As a small-cap bank stock with a market capitalisation of øre251.25m, Sparebank 1 Nordvest’s (OB:SNOR) risk and profitability are largely determined by the underlying economic growth of the NO regions in which it operates. Since banks make money by reinvesting its customers’ deposits in the form of loans, strong economic growth will drive the level of savings deposits and demand for loans, directly impacting the cash flows of those banks. After the GFC, a set of reforms called Basel III was imposed in order to strengthen regulation, supervision and risk management in the banking sector. These reforms target banking regulations and intends to enhance financial institutions’ ability to absorb shocks resulting from economic stress which could expose banks like Sparebank 1 Nordvest to vulnerabilities. Unpredictable macro events such as political instability could weaken its financial position which is why it is important to understand how well the bank manages its risk levels. Low levels of leverage coupled with sufficient liquidity may place Sparebank 1 Nordvest in a safe position in the face of adverse headwinds. We can measure this risk exposure by analysing three metrics for leverage and liquidity which I will take you through today.
Why Does SNOR’s Leverage Matter?Banks with low leverage are better positioned to weather adverse headwinds as they have less debt to pay off. A bank’s leverage may be thought of as the level of assets it owns compared to its own shareholders’ equity. Financial institutions are required to have a certain level of buffer to meet capital adequacy levels. Sparebank 1 Nordvest’s leverage level of 7.23x is significantly below the appropriate ceiling of 20x. With assets 7.23 times equity, the banks has maintained a prudent level of its own fund relative to borrowed fund which places it in a strong position to pay back its debt in times of adverse events. If the bank needs to firm up its capital cushion, it has ample headroom to increase its debt level without deteriorating its financial position.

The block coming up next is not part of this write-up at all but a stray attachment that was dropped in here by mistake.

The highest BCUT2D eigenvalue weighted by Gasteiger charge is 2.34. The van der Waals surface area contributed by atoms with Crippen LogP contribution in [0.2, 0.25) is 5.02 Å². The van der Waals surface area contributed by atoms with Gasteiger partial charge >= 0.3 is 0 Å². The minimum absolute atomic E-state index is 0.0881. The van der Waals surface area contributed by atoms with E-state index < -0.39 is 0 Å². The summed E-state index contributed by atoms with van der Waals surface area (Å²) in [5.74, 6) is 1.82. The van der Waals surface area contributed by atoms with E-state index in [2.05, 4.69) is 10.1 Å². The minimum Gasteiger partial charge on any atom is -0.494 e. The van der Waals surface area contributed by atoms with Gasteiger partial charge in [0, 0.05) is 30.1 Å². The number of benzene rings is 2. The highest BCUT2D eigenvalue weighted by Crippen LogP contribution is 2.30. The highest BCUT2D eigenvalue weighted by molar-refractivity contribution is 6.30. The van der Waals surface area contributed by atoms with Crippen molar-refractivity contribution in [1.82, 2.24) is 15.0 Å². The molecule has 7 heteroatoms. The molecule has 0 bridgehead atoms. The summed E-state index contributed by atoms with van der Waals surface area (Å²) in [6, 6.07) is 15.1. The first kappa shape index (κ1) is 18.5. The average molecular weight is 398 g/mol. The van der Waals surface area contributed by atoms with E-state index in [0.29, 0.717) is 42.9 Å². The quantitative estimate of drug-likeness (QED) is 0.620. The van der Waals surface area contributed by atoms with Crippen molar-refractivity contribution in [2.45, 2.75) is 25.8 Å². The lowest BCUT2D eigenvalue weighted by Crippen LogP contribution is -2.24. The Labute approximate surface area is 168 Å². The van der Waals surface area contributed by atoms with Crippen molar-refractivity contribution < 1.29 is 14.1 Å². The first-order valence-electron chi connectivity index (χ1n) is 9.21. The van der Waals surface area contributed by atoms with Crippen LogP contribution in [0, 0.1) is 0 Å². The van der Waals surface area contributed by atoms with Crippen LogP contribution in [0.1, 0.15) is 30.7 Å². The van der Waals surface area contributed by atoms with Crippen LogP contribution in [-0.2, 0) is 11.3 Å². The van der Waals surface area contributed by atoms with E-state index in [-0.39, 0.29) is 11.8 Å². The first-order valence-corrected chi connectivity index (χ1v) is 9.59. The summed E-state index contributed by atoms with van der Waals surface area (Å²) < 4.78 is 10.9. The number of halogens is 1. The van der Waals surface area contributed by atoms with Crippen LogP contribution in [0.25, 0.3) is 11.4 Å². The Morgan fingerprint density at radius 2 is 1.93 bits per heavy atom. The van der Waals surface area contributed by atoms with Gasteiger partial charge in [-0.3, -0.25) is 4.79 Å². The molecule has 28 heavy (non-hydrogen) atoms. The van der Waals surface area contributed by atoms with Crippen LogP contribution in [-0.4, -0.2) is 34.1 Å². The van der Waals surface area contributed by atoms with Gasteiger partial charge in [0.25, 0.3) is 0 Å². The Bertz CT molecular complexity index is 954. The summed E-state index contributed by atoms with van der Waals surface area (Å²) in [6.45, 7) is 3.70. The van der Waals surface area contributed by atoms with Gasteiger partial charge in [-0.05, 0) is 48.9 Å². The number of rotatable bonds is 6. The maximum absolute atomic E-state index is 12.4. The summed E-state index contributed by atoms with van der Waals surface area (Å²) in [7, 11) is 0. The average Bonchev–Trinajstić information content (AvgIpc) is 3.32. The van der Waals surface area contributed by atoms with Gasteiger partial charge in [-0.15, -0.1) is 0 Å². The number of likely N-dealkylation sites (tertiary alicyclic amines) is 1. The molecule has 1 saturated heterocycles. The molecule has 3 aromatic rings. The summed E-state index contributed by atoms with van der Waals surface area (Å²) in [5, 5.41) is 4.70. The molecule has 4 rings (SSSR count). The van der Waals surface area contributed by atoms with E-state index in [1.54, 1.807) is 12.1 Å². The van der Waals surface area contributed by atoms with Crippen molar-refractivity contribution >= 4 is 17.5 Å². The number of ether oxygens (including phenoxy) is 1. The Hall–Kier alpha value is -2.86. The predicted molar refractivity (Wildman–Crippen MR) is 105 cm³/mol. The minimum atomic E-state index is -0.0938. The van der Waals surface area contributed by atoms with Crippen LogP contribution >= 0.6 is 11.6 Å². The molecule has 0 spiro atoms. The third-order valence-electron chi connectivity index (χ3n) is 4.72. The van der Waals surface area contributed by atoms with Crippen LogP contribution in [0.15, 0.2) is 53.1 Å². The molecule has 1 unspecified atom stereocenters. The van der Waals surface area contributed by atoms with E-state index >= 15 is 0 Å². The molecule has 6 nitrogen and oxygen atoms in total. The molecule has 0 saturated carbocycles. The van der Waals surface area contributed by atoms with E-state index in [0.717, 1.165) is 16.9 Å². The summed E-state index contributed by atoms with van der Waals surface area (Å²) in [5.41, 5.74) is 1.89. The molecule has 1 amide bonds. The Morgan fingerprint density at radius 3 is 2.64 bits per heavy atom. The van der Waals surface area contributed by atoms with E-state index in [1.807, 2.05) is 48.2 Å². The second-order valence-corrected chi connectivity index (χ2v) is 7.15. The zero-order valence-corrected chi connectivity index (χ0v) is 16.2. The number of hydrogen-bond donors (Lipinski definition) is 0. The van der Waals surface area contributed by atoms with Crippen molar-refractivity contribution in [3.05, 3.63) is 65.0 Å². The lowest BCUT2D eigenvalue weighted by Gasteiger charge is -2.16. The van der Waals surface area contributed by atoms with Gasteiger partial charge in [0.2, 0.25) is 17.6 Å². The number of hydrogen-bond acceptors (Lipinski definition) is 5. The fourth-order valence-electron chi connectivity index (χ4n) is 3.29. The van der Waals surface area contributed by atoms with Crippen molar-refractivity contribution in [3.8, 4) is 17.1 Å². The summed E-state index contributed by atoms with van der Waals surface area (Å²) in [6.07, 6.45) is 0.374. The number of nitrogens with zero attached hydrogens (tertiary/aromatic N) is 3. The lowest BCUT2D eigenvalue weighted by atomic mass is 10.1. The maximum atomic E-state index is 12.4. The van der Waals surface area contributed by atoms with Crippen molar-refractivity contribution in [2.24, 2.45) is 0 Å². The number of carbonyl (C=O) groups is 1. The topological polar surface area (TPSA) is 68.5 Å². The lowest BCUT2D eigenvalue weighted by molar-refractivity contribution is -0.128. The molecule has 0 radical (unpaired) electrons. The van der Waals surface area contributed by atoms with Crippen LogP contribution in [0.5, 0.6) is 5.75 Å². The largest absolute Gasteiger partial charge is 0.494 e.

What Is SNOR’s Level of Liquidity?As abovementioned, loans are quite illiquid so it is important to understand how much of these loans make up Sparebank 1 Nordvest’s total assets. Generally, they should make up less than 70% of total assets, however its current level of 81.50% means the bank has clearly lent out 11.5% above the sensible threshold. This indicates that revenue is dependent on this particular asset but also the bank is more exposed to defaulting relative to banks with less loans.
What is SNOR’s Liquidity Discrepancy?A way banks make money is by lending out its deposits as loans. Loans are generally fixed term which means they cannot be readily realized, yet customer deposits on the liability side must be paid on-demand and in short notice. The discrepancy between loan assets and deposit liabilities threatens the bank’s financial position. If an adverse event occurs, it may not be well-placed to repay its depositors immediately. Compared to the appropriate industry loan to deposit level of 90%, Sparebank 1 Nordvest’s ratio of over 141.43% is unsustainably higher, which positions the bank in a risky spot given the significantly high liquidity disparity between loan and deposit levels. Essentially, for NOK1 of deposits with the bank, it lends out more than NOK1.20 which is unsustainable.
Keep in mind that a stock investment requires research on more than just its operational side. There are three important factors you should further examine:
- Future Outlook: What are well-informed industry analysts predicting for SNOR’s future growth? Take a look at our free research report of analyst consensus for SNOR’s outlook.
- Valuation: What is SNOR worth today? Has the future growth potential already been factored into the price? The intrinsic value infographic in our free research report helps visualize whether SNOR is currently mispriced by the market.
- Other High-Performing Stocks: Are there other stocks that provide better prospects with proven track records? Explore our free list of these great stocks here.
To help readers see past the short term volatility of the financial market, we aim to bring you a long-term focused research analysis purely driven by fundamental data. Note that our analysis does not factor in the latest price-sensitive company announcements.
The author is an independent contributor and at the time of publication had no position in the stocks mentioned. For errors that warrant correction please contact the editor at firstname.lastname@example.org.